The effect of immigrant labour on the wages of workers depends heavily on the nature of the labour - if immigrant labour is complementary to the labour and skills of native workers, it is likely to have a positive effect on wages; in this case, it is probable that immigrant labour was in fact a substitute for the skill of workers. The extent to which immigrant labour is complementary or substitutable can also influence the long-run and short-run effects of immigrant labour. Substitutive immigrant labour provides competition for the native citizens, thus decreasing the average wage, whilst conversely, complementary immigrant labour is likely to increase the average wage. However, in the long term, because a larger proportion of working immigrants can lead to an increase in productivity and consumption, investment will also rise as firms will have more profit. Therefore, the presence of immigrants in the workplace helps the productive potential of the economy. Likewise, labour for both immigrants and natives could increase in demand as wages decrease, therefore, increasing employment. Both of these factors could benefit the UK such that it outweighs the loss made initially when immigrant labour is substitutive and lowers the average wage through increasing employment/ job creation.
One of the determining factors to whether immigrant labour benefits or impoverishes the UK lies in the country of origin of the immigrants. For example, the effect of EEA immigrant labour and non-EEA immigrant labour is vastly different. During 1995 and 2011, immigrants from the EEA contributed 4% more to the UK economy than they received, whereas non-EEA immigrants caused a negative fiscal impact as, in general, they had more children than natives thus received more in benefits - obviously impoverishing the UK. As discussed before, EEA immigrants during the years 2001 to 2011 contributed 34% to the economy but non-EEA immigrants contributed only 2% comparatively (adding £2.9 billion to the economy) and are around 7% more likely than EEA immigrants to claim benefits - showing a noticeable difference. The origin of immigrants has also correlated with changes in employment rates. In 1995-2010, EU immigrants did not seem to affect employment rates but non-EU immigrants seemed to increase unemployment of natives. Therefore, if this were to continue, the labour of non-EU immigrants could be seen to impoverish the UK through increasing unemployment levels for those born in the UK.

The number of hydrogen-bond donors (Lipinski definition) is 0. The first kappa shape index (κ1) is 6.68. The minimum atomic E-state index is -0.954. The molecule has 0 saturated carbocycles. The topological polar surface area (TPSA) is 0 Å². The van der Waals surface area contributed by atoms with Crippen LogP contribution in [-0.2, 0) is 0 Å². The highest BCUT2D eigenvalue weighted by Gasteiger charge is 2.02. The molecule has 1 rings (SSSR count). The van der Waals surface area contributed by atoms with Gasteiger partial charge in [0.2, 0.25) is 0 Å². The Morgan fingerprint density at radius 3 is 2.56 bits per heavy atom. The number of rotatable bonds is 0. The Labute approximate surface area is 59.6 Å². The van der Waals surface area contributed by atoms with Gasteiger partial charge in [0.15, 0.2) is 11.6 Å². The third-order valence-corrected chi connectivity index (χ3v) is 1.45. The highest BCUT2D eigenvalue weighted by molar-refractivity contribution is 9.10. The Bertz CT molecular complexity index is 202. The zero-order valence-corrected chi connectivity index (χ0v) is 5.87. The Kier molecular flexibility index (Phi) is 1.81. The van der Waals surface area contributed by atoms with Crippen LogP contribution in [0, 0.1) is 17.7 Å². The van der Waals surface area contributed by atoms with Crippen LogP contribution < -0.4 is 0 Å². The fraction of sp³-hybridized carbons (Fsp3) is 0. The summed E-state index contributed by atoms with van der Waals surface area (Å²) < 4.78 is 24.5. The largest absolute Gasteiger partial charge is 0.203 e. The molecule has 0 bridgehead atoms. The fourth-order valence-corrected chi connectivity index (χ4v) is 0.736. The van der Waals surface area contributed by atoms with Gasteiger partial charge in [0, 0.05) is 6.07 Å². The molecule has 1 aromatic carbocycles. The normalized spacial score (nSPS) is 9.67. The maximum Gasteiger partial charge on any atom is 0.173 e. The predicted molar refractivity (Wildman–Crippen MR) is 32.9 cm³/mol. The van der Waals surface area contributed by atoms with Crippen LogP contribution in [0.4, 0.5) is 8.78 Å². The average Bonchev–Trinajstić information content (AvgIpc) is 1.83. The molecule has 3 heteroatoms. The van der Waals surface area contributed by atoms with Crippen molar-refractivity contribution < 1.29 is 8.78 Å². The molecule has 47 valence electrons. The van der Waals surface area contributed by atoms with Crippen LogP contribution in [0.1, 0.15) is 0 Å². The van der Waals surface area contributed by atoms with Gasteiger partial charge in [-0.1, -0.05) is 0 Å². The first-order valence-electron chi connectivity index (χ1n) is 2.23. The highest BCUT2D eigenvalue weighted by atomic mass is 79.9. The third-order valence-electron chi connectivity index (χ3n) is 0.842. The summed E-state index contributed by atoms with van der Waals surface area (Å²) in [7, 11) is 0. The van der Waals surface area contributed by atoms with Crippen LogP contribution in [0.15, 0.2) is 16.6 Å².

Arguably the most significant determinant of the benefit of immigrant labour is the current skills and characteristics of the immigrants. Currently, when comparing the likelihood of recent immigrants claiming benefits to native workers, recent immigrants are 45% less likely but when compared to UK born workers of the same age/ education level/ gender, this statistic falls to 21%. Therefore, this is indicative of the effect that characteristics of immigrants have on the extent to which immigrant labour benefits/ impoverishes the UK. However, the age of the immigrants can be of an advantage to the UK. For example, though our happy couple may enjoy the life they make in the UK, there is a high chance that they decide to migrate back to where they grew up and were born originally, whether to be with family or for familiarity. This means that during the least productive and probably least economically active portion of their life, they are not draining the UKs resources through pensions and increased healthcare costs. Rather, they are returning home after having contributed positively to the economy, especially when considering that many immigrants reach their productivity peak/ the peak of their economic activity during their time as an immigrant in their host country. On the other hand, this could be seen as a negative factor - after working in the UK, they are taking the money they earned and spending it elsewhere. Like remittances, this may be a negative withdrawal from the economy - not something that they originally would have had without the immigrant labour, but something the UK should have received afterwards. Therefore, this lack of consumption caused could be said to impoverish the UK but, most likely, the return home of the immigrants would be beneficial to the UK when balanced alongside the cost of healthcare and pensions that would no longer be incurred on the government.